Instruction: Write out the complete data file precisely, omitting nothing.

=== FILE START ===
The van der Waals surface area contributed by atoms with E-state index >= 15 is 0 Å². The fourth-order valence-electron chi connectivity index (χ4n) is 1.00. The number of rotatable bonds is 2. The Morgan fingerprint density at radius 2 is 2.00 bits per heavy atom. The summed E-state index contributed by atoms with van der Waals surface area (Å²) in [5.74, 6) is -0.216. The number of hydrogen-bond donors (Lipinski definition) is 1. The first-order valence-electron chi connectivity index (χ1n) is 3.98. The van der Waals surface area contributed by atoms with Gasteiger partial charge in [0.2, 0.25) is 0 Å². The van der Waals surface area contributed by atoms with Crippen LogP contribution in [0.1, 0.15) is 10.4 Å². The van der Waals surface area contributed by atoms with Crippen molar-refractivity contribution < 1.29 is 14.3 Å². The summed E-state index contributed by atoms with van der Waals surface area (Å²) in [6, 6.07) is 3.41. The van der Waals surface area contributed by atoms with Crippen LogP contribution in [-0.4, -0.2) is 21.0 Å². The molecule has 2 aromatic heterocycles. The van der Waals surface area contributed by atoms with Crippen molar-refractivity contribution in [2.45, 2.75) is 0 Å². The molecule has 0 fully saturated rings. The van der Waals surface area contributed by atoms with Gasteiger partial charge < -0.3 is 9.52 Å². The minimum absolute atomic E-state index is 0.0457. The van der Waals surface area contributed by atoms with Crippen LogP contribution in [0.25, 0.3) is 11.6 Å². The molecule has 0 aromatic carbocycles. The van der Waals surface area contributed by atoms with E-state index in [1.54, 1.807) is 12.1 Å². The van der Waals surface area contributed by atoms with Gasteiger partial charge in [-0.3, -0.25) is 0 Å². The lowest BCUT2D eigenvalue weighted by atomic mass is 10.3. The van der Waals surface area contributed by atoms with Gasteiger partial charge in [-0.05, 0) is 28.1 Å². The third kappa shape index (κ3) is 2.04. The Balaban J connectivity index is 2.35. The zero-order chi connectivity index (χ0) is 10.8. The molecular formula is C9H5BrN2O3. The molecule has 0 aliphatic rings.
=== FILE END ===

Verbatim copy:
The van der Waals surface area contributed by atoms with E-state index >= 15 is 0 Å². The fourth-order valence-electron chi connectivity index (χ4n) is 1.00. The number of rotatable bonds is 2. The Morgan fingerprint density at radius 2 is 2.00 bits per heavy atom. The summed E-state index contributed by atoms with van der Waals surface area (Å²) in [5.74, 6) is -0.216. The number of hydrogen-bond donors (Lipinski definition) is 1. The first-order valence-electron chi connectivity index (χ1n) is 3.98. The van der Waals surface area contributed by atoms with Gasteiger partial charge in [0.2, 0.25) is 0 Å². The van der Waals surface area contributed by atoms with Crippen LogP contribution in [0.1, 0.15) is 10.4 Å². The van der Waals surface area contributed by atoms with Crippen molar-refractivity contribution < 1.29 is 14.3 Å². The summed E-state index contributed by atoms with van der Waals surface area (Å²) in [6, 6.07) is 3.41. The van der Waals surface area contributed by atoms with Crippen LogP contribution in [-0.4, -0.2) is 21.0 Å². The molecule has 2 aromatic heterocycles. The van der Waals surface area contributed by atoms with Crippen molar-refractivity contribution in [2.45, 2.75) is 0 Å². The molecule has 0 fully saturated rings. The van der Waals surface area contributed by atoms with Gasteiger partial charge < -0.3 is 9.52 Å². The minimum absolute atomic E-state index is 0.0457. The van der Waals surface area contributed by atoms with Crippen LogP contribution in [0.25, 0.3) is 11.6 Å². The molecule has 0 aromatic carbocycles. The van der Waals surface area contributed by atoms with E-state index in [1.54, 1.807) is 12.1 Å². The van der Waals surface area contributed by atoms with Gasteiger partial charge in [-0.3, -0.25) is 0 Å². The lowest BCUT2D eigenvalue weighted by atomic mass is 10.3. The van der Waals surface area contributed by atoms with Gasteiger partial charge in [-0.05, 0) is 28.1 Å². The third kappa shape index (κ3) is 2.04. The Balaban J connectivity index is 2.35. The zero-order chi connectivity index (χ0) is 10.8. The molecular formula is C9H5BrN2O3. The molecule has 0 aliphatic rings.